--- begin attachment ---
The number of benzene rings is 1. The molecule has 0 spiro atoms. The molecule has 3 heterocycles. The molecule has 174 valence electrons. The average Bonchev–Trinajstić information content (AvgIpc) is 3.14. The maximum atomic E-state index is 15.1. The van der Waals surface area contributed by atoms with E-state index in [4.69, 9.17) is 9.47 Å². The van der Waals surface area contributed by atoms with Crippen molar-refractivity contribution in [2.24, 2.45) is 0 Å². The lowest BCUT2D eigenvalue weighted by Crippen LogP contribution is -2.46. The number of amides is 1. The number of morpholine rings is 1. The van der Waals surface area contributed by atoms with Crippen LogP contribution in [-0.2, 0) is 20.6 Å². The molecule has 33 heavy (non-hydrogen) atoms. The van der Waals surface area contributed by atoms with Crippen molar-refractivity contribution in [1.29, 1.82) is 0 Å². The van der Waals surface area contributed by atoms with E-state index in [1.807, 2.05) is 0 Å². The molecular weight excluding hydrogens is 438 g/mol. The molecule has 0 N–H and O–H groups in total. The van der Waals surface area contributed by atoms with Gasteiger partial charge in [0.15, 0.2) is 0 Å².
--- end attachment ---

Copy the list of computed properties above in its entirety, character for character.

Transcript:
The number of benzene rings is 1. The molecule has 0 spiro atoms. The molecule has 3 heterocycles. The molecule has 174 valence electrons. The average Bonchev–Trinajstić information content (AvgIpc) is 3.14. The maximum atomic E-state index is 15.1. The van der Waals surface area contributed by atoms with E-state index in [4.69, 9.17) is 9.47 Å². The van der Waals surface area contributed by atoms with Crippen molar-refractivity contribution in [2.24, 2.45) is 0 Å². The lowest BCUT2D eigenvalue weighted by Crippen LogP contribution is -2.46. The number of amides is 1. The number of morpholine rings is 1. The van der Waals surface area contributed by atoms with Crippen LogP contribution in [-0.2, 0) is 20.6 Å². The molecule has 33 heavy (non-hydrogen) atoms. The van der Waals surface area contributed by atoms with Crippen molar-refractivity contribution in [1.29, 1.82) is 0 Å². The van der Waals surface area contributed by atoms with E-state index in [1.807, 2.05) is 0 Å². The molecular weight excluding hydrogens is 438 g/mol. The molecule has 0 N–H and O–H groups in total. The van der Waals surface area contributed by atoms with Gasteiger partial charge in [0.15, 0.2) is 0 Å².